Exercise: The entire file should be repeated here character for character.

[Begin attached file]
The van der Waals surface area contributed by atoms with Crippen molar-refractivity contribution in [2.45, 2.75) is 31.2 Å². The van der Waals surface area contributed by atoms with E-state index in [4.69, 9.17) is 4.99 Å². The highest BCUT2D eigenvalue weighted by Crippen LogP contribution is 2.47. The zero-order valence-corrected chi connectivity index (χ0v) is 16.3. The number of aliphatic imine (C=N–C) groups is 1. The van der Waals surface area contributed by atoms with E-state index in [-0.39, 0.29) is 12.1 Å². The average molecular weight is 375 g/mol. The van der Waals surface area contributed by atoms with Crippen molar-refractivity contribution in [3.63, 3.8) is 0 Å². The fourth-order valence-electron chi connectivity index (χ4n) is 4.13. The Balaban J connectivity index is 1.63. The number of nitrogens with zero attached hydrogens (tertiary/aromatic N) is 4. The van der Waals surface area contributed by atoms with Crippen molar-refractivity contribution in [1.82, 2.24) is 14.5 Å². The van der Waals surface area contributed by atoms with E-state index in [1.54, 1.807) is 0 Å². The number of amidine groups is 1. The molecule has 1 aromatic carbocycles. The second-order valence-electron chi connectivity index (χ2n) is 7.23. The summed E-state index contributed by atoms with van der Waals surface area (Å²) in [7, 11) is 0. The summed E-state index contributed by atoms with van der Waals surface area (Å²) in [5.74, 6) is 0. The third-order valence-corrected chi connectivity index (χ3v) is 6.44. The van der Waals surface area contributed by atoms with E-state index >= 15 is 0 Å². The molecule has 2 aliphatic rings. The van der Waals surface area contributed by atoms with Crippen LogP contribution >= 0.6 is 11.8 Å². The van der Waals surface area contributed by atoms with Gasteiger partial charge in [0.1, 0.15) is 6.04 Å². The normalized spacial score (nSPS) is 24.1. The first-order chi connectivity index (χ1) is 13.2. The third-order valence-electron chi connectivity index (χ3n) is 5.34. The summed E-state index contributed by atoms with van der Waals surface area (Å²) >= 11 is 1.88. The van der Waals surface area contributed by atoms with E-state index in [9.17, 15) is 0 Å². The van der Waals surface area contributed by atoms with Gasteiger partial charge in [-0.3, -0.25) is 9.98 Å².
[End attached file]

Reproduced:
The van der Waals surface area contributed by atoms with Crippen molar-refractivity contribution in [2.45, 2.75) is 31.2 Å². The van der Waals surface area contributed by atoms with E-state index in [4.69, 9.17) is 4.99 Å². The highest BCUT2D eigenvalue weighted by Crippen LogP contribution is 2.47. The zero-order valence-corrected chi connectivity index (χ0v) is 16.3. The number of aliphatic imine (C=N–C) groups is 1. The van der Waals surface area contributed by atoms with E-state index in [-0.39, 0.29) is 12.1 Å². The average molecular weight is 375 g/mol. The van der Waals surface area contributed by atoms with Crippen molar-refractivity contribution in [3.63, 3.8) is 0 Å². The fourth-order valence-electron chi connectivity index (χ4n) is 4.13. The Balaban J connectivity index is 1.63. The number of nitrogens with zero attached hydrogens (tertiary/aromatic N) is 4. The van der Waals surface area contributed by atoms with Crippen molar-refractivity contribution in [1.82, 2.24) is 14.5 Å². The van der Waals surface area contributed by atoms with E-state index in [1.54, 1.807) is 0 Å². The number of amidine groups is 1. The molecule has 1 aromatic carbocycles. The second-order valence-electron chi connectivity index (χ2n) is 7.23. The summed E-state index contributed by atoms with van der Waals surface area (Å²) in [7, 11) is 0. The summed E-state index contributed by atoms with van der Waals surface area (Å²) in [5.74, 6) is 0. The third-order valence-corrected chi connectivity index (χ3v) is 6.44. The van der Waals surface area contributed by atoms with E-state index >= 15 is 0 Å². The molecule has 2 aliphatic rings. The van der Waals surface area contributed by atoms with Crippen LogP contribution >= 0.6 is 11.8 Å². The van der Waals surface area contributed by atoms with Gasteiger partial charge in [0.1, 0.15) is 6.04 Å². The normalized spacial score (nSPS) is 24.1. The first-order chi connectivity index (χ1) is 13.2. The third-order valence-electron chi connectivity index (χ3n) is 5.34. The summed E-state index contributed by atoms with van der Waals surface area (Å²) >= 11 is 1.88. The van der Waals surface area contributed by atoms with E-state index in [9.17, 15) is 0 Å². The van der Waals surface area contributed by atoms with Gasteiger partial charge in [-0.3, -0.25) is 9.98 Å².